At the heart of Navy Pier  is a pioneering home for the world’s great theater artists: Chicago Shakespeare . Annually, the Tony Award-winning company produces as many as 650 performances of 19 productions: large-scale musicals, newly commissioned works, programs for young audiences, international imports, and, of course, audacious imaginings of Shakespeare’s plays. It’s a dizzying amount of creative output that has long meant the company’s campus — home to the 500-seat Courtyard Theater and 200-seat theater Upstairs — is bursting at the seams. That is, until now.
In September, the Theater unveils a new, third stage called The Yard at Chicago Shakespeare . This fully enclosed venue introduces a new trend in theatrical design to North America and creates an expanded campus — a world-class artistic home for extraordinary productions.
Chicago Shakespeare Executive Director Criss Henderson describes The Yard as nothing less than a “state-of-the-imagination” theater. It features a world’s first in adaptive design: nine moveable audience seating towers — each the size of a double-decker bus stood upright — that can be reconfigured to accommodate audience capacities from 150 to 850. Between performances, compressed air skid technology (imagine a mini hover-craft) allows each of the 35,000-pound towers to be moved by a three-person team into multiple configurations.
The design is a game-changer in global theater, according to Andy Hayles, Charcoalblue managing partner. “There is no theater anywhere where every single part of the balcony and the circle can be moved,” he says. “This is the world’s first.”
That means people will come from around the world to experience it — a fact not lost on Mayor Rahm Emanuel who notes, “With The Yard at Chicago Shakespeare, Chicago is again leading the way in architectural design and innovation. With the addition of this third theater, Chicago Shakespeare will amplify our city’s position as a global destination for tourism.”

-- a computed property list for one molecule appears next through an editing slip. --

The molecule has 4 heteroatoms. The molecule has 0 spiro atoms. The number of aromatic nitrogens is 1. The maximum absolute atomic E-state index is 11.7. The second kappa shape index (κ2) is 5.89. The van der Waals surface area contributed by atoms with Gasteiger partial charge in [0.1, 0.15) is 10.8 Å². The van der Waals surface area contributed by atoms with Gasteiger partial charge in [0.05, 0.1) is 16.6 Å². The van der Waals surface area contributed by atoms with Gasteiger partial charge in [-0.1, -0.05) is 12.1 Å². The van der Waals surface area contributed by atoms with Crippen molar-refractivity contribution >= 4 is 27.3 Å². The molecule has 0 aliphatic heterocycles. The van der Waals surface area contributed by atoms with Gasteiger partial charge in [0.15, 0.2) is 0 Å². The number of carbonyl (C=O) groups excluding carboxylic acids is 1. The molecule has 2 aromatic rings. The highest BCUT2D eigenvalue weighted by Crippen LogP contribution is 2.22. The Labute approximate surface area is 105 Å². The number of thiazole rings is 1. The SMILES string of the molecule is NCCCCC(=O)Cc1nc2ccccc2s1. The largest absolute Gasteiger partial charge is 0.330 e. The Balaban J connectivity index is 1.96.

Perhaps most exciting is the creative opportunity for theater artists. “The flexibility of The Yard will offer us a new kind of venue, one that allows us the freedom to reconfigure and recalibrate a playing space each time we approach it,” says Chicago Shakespeare Artistic Director Barbara Gaines.
The first season of work showcases the versatility of The Yard, with daring artistry, international imports and more productions for students and family audiences. The Yard debuts as a large-scale proscenium seating nearly 800 for James Thierrée’s “The Toad Knew ” (Sept. 19-23, 2017). For Teatro Línea de Sombra’s “Amarillo ” (Oct. 17-29, 2017), it will transition into an intimate 350 seats with an expansive stage space. “Q Brothers Christmas Carol” (Nov. 21-Dec. 31, 2017) will transform the theater into a festive nightclub with cabaret tables surrounding the stage, in addition to traditional seating. It will take the shape of a Shakespearean-style thrust for “A Midsummer Night’s Dream ” (Feb. 3-March 10, 2018). Rounding out the season is “Macbeth ” (April 25-June 24, 2018) staged by Aaron Posner and Teller (of famous magic duo Penn & Teller), who are in conversation to devise the configuration best suited to their artistic vision.
The Theater’s Board is in the final stretch of a $55 million capital and endowment campaign.
Steve Solomon, Chicago Shakespeare Board Chair and Exelon Vice President of Corporate Relations, concludes that with the addition of The Yard and the completion of the campaign, “Chicago Shakespeare will have the resources to match the art on its stages and solidify its place among the world’s greatest theaters.”
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